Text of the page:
In Brief

Green fingers and healthy: the benefits of gardening

Experts share their top tips for your garden and vegetable patch

Switch off the TV, shut down the laptop and mute the mobile - it’s time to get into the garden.

If you’re looking for healthy ways to spend your time at home, gardening is the perfect solution. 

The mental health benefits of gardening, or ecotherapy, can be enormous. It’s a tactile activity and demands a degree of mindfulness - the perfect activity to quiet an anxious mind.

If you are at home, you’ll want your garden to be looking its best so you can enjoy it during these times of confinement. 

Spring will keep showing its hopeful signs whatever happens, so get outside and enjoy them. Watching the plants waking up is the perfect time to get outdoors and get growing. 

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Vegepod self-contained raised garden beds

Top tips for gardening in self-isolation

The team at Vegepod shared their top tips for making the most of the garden during self-isolation. 

Spend time in nature’s classroom

Take your children outdoors and teach them about the plants in their garden and give them simple tasks they can do to help, like watering and planting seeds. It’s the perfect way to spend time with them, while they’re learning and exploring the natural world. 

Soothing properties

With so much negative news and uncertainty, it’s easy to feel unsettled and anxious. The garden can be a very sensory place and many plants have soothing properties. Try growing some lavender, for its calming scent, or grow some chamomile, to make into a relaxing tea. The fragrance of rosemary is said to be grounding too. 

Grow your own

Self-sufficiency has never been so appealing. With a Vegepod self-contained raised garden bed you can grow crops quickly – you could be harvesting salads and herbs in just a couple of weeks. Planting edible crops and watching them grow will bring a huge sense of satisfaction and you get to enjoy the fruits of your labours. 

Start a new project

Now is the time to embark on that garden project you’ve been thinking about for a while, that you’ve never had time for. Dig a bed and plant it with your favourite flowers. Build a shed as a utility or a retreat. Or start planning a pond or water feature to attract wildlife to your garden. 

Tidy up

This period of time presents the perfect opportunity to make sure your garden is neat and tidy. Get to work on that long list of garden jobs you’ve been putting off. You could fix fences, tidy your borders, mow your lawn and tackle that dreaded weeding so you can sit back and enjoy the great outdoors.

Vegetable patch and gardening tips

How to create your own veg patch

Having a vegetable patch in your garden won’t just provide nutritious food to eat but is another great way to improve your mental health. 

Broadcaster, teacher and writer Sarah Raven runs her own gardening and cookery school at Perch Hill in East Sussex. 

She said: “The things I’d go for, for a quick and economical veg patch, are edible plants with a high cm square productivity - so you get the maximum crop out of the minimum garden bed or container space.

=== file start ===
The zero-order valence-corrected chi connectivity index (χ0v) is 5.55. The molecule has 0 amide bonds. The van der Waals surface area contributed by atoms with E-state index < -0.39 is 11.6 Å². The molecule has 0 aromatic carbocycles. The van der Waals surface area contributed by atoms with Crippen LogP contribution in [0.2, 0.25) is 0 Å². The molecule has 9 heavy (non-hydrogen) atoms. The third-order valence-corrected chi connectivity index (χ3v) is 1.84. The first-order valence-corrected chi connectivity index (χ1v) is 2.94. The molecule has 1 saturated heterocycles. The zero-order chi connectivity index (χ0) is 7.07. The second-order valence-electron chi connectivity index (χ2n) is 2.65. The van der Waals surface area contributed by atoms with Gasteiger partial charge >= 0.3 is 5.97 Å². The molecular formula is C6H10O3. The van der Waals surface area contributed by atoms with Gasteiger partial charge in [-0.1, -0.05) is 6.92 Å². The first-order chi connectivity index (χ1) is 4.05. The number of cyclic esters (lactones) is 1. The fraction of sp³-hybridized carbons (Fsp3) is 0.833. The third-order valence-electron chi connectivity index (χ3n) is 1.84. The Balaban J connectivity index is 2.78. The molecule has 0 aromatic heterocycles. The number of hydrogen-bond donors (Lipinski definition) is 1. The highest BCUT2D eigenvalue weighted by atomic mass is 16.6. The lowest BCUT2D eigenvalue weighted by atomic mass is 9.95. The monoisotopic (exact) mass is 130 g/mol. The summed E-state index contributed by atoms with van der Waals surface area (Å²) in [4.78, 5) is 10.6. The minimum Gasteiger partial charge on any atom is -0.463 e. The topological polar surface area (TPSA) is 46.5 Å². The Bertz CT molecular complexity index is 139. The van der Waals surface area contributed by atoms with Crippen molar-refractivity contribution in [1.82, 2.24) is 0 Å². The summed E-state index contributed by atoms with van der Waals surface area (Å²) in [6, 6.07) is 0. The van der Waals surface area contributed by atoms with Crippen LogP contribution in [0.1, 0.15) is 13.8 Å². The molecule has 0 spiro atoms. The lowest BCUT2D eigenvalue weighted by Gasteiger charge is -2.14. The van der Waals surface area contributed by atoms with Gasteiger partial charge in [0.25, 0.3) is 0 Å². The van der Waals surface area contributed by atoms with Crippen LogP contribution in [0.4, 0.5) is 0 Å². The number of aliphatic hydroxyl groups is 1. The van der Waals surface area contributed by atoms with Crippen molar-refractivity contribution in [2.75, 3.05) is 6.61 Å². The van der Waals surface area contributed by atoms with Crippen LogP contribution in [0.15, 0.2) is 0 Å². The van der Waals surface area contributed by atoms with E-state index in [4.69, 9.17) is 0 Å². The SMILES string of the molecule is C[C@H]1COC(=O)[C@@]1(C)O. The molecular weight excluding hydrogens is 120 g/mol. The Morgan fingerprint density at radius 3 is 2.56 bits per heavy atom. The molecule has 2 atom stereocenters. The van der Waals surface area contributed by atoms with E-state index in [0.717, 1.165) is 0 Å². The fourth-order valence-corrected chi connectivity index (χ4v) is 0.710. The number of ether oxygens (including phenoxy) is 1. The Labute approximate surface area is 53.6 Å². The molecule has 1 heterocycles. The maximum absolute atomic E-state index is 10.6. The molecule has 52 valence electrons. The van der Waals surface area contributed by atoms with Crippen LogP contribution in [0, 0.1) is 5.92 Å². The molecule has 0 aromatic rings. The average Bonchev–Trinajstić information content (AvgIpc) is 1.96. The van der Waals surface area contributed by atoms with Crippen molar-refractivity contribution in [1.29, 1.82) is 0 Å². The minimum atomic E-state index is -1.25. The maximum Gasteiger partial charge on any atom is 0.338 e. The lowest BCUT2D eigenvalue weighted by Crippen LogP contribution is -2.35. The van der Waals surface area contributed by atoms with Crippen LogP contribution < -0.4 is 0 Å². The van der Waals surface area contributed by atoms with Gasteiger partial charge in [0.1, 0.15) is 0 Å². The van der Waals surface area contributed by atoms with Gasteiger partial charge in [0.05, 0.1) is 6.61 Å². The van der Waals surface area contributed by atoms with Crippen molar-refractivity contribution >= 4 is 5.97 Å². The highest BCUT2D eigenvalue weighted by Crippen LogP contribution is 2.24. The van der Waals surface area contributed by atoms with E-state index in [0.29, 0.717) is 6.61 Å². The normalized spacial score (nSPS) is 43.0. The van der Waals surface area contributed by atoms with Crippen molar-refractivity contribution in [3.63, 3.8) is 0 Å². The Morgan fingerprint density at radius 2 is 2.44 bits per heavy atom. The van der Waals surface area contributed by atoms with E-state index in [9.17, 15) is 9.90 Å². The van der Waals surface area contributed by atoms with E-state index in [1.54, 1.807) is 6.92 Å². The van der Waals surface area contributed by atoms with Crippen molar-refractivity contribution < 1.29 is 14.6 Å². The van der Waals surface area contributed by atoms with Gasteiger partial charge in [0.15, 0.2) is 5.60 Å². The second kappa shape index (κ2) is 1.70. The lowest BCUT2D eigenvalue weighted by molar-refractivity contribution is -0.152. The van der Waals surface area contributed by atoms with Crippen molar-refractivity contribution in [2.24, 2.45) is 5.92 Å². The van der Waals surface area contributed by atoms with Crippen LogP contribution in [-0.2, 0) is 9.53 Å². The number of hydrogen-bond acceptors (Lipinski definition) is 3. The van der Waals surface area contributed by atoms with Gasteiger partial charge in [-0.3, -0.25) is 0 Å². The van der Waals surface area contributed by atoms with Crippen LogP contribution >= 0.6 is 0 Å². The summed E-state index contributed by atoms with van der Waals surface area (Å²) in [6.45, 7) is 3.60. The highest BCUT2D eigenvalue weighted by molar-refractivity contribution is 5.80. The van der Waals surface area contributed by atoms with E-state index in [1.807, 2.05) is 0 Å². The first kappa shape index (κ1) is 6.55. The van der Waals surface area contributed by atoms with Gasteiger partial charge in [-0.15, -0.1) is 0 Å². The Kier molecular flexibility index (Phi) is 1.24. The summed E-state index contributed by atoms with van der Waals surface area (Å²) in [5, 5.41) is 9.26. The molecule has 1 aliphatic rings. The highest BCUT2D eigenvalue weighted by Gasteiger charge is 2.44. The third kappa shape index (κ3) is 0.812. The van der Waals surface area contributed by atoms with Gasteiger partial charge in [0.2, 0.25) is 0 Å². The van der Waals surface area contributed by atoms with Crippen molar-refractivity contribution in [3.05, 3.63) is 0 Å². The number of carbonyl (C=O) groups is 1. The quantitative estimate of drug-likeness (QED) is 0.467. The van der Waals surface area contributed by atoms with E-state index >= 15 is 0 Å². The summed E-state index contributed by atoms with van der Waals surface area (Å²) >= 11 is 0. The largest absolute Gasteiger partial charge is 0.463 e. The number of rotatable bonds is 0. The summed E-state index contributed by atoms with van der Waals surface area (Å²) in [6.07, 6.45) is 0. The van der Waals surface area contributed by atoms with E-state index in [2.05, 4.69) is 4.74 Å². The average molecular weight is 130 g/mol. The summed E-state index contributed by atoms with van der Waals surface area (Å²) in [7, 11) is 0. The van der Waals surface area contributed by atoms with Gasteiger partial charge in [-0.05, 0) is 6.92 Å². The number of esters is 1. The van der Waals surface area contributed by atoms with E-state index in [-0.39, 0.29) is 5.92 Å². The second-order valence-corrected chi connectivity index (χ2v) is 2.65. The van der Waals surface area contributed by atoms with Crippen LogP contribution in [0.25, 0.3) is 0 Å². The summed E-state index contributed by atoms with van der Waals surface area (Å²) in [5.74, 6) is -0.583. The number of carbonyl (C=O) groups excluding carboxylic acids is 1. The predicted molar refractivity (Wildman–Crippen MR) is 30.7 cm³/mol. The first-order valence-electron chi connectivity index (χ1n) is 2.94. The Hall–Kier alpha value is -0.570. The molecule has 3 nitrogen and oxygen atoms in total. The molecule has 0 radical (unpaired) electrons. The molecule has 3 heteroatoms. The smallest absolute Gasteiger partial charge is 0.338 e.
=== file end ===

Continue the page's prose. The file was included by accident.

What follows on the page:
“Select mainly cut-and-come-again crops, things that you can sow and harvest within four to six weeks, and then go back to harvest again and again.” 

Raven shared her top tips and recommendations for what should go in a vegetable patch. 

Salads 

“Quick crops such as mizuna, any of the mustards, and salad rocket, which can be added to the quick-growing, cut-and-come-again lettuces, such as ‘Black Seeded Simpson’, ‘Merveille de Quatre Saisons’, and the oak-leaf ‘Solix’ or ‘Green Salad Bowl’. American/Land Cress is super speedy too.”

Herbs - give your food a lift 

“Flat-leaved parsley, coriander, chives, and soon it will be time for basils as well.”

Super-prolific leafy greens 

“For a quick crop, go for spinach ‘Medania’ or ‘Toscane’. Add Swiss Chard in there too, in any of its forms [the white or green-stemmed taste cleaner than the earthier ‘Rainbow’ or ‘Bright Lights’ chard]. These will give you more meals per square metre than any other plant you can grow and are super versatile, good raw in salad with the green taken off the stem - and fantastic cooked, in so many different ways. And then to sow now, to pick (as a baby leaf) in 8-10 weeks’ time, go for super-healthy kales of any type.”

Courgettes 

“Sow these on a windowsill now for planting out once the frosts are over in your area. As we all know, these are heavy croppers and the more you pick, the more they produce. I love ‘Romanesco’ which has a nutty flavour and texture.”

Tomatoes 

“If you have a greenhouse or sheltered, sunny wall, add tomatoes such as ‘Sungold’ and the super-prolific ‘Stupicke Pole Rane’ to your must-sow list, with the cucumber ‘La Diva’ also good for growing inside or out.”

Beans and peas 

“Any of the peas are good and quick, and you probably want to go for a heavy cropper such as ‘Alderman’, plus of course Runner Beans are super prolific for sowing now, for cropping in the summer. For right now, sow any of the broad beans straight outside.”

Healthy eating tips for home: how to get your five a day during the lockdown

–––––––––––––––––––––––––––––––For a round-up of the most important stories from around the world - and a concise, refreshing and balanced take on the week’s news agenda - try The Week magazineStart your trial subscription today ––––––––––––––––––––––––––––––– 

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